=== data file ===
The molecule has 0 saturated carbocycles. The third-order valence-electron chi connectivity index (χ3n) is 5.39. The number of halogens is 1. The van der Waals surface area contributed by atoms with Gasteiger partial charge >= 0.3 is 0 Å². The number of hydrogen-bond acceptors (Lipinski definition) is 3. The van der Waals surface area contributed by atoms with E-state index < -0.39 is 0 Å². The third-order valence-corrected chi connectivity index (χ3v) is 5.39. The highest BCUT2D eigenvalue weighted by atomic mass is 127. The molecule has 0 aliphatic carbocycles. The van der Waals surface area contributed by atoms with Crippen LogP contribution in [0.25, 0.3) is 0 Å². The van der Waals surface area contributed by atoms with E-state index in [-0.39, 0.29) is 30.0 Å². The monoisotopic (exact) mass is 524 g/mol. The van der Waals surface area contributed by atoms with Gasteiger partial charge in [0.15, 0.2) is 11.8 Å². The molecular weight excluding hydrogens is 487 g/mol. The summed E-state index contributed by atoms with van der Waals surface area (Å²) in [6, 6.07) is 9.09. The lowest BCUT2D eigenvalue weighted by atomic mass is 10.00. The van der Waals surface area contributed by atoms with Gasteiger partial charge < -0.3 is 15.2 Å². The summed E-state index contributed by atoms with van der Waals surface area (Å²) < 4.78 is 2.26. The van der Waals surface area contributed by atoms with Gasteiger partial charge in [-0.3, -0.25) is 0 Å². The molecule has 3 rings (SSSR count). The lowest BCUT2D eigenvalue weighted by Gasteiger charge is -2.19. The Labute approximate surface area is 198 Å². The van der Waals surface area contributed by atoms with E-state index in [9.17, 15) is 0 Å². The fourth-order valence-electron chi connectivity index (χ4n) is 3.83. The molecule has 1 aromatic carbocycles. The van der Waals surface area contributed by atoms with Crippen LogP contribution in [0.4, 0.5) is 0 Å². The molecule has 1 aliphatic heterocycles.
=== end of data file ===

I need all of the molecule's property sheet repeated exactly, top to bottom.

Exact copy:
The molecule has 0 saturated carbocycles. The third-order valence-electron chi connectivity index (χ3n) is 5.39. The number of halogens is 1. The van der Waals surface area contributed by atoms with Gasteiger partial charge >= 0.3 is 0 Å². The number of hydrogen-bond acceptors (Lipinski definition) is 3. The van der Waals surface area contributed by atoms with E-state index < -0.39 is 0 Å². The third-order valence-corrected chi connectivity index (χ3v) is 5.39. The highest BCUT2D eigenvalue weighted by atomic mass is 127. The molecule has 0 aliphatic carbocycles. The van der Waals surface area contributed by atoms with Crippen LogP contribution in [0.25, 0.3) is 0 Å². The van der Waals surface area contributed by atoms with E-state index in [-0.39, 0.29) is 30.0 Å². The monoisotopic (exact) mass is 524 g/mol. The van der Waals surface area contributed by atoms with Gasteiger partial charge in [0.15, 0.2) is 11.8 Å². The molecular weight excluding hydrogens is 487 g/mol. The summed E-state index contributed by atoms with van der Waals surface area (Å²) in [6, 6.07) is 9.09. The lowest BCUT2D eigenvalue weighted by atomic mass is 10.00. The van der Waals surface area contributed by atoms with Gasteiger partial charge < -0.3 is 15.2 Å². The summed E-state index contributed by atoms with van der Waals surface area (Å²) < 4.78 is 2.26. The van der Waals surface area contributed by atoms with Gasteiger partial charge in [-0.3, -0.25) is 0 Å². The molecule has 3 rings (SSSR count). The lowest BCUT2D eigenvalue weighted by Gasteiger charge is -2.19. The Labute approximate surface area is 198 Å². The van der Waals surface area contributed by atoms with E-state index in [9.17, 15) is 0 Å². The fourth-order valence-electron chi connectivity index (χ4n) is 3.83. The molecule has 1 aromatic carbocycles. The van der Waals surface area contributed by atoms with Crippen LogP contribution in [0.4, 0.5) is 0 Å². The molecule has 1 aliphatic heterocycles.